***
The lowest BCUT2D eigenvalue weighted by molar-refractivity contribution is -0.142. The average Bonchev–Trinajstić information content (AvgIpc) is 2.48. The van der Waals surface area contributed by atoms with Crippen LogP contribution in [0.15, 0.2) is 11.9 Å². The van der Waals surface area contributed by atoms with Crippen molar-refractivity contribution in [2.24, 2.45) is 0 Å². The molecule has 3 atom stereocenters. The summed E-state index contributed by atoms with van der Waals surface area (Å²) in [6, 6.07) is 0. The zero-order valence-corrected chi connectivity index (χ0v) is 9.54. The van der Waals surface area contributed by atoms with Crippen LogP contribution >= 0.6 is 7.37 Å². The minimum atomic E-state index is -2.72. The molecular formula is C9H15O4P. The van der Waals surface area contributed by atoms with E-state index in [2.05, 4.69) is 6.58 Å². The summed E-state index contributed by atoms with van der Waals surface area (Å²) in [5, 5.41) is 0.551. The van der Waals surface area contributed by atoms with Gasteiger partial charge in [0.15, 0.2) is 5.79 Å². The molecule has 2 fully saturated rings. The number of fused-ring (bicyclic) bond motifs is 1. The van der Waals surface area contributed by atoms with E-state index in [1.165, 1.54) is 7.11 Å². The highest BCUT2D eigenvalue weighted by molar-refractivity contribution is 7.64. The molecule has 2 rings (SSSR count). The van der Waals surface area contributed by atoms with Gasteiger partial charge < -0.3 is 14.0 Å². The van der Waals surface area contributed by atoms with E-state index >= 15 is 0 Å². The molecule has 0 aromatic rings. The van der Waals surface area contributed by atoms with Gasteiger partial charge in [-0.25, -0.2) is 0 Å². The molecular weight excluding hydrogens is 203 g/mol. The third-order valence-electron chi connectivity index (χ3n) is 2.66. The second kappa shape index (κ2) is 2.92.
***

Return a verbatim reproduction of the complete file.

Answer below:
The lowest BCUT2D eigenvalue weighted by molar-refractivity contribution is -0.142. The average Bonchev–Trinajstić information content (AvgIpc) is 2.48. The van der Waals surface area contributed by atoms with Crippen LogP contribution in [0.15, 0.2) is 11.9 Å². The van der Waals surface area contributed by atoms with Crippen molar-refractivity contribution in [2.24, 2.45) is 0 Å². The molecule has 3 atom stereocenters. The summed E-state index contributed by atoms with van der Waals surface area (Å²) in [6, 6.07) is 0. The zero-order valence-corrected chi connectivity index (χ0v) is 9.54. The van der Waals surface area contributed by atoms with Crippen LogP contribution >= 0.6 is 7.37 Å². The minimum atomic E-state index is -2.72. The molecular formula is C9H15O4P. The van der Waals surface area contributed by atoms with E-state index in [2.05, 4.69) is 6.58 Å². The summed E-state index contributed by atoms with van der Waals surface area (Å²) in [5, 5.41) is 0.551. The van der Waals surface area contributed by atoms with Gasteiger partial charge in [0.15, 0.2) is 5.79 Å². The molecule has 2 fully saturated rings. The number of fused-ring (bicyclic) bond motifs is 1. The van der Waals surface area contributed by atoms with E-state index in [1.165, 1.54) is 7.11 Å². The highest BCUT2D eigenvalue weighted by molar-refractivity contribution is 7.64. The molecule has 2 rings (SSSR count). The van der Waals surface area contributed by atoms with Gasteiger partial charge < -0.3 is 14.0 Å². The van der Waals surface area contributed by atoms with E-state index >= 15 is 0 Å². The molecule has 0 aromatic rings. The van der Waals surface area contributed by atoms with Gasteiger partial charge in [-0.25, -0.2) is 0 Å². The molecular weight excluding hydrogens is 203 g/mol. The third-order valence-electron chi connectivity index (χ3n) is 2.66. The second kappa shape index (κ2) is 2.92.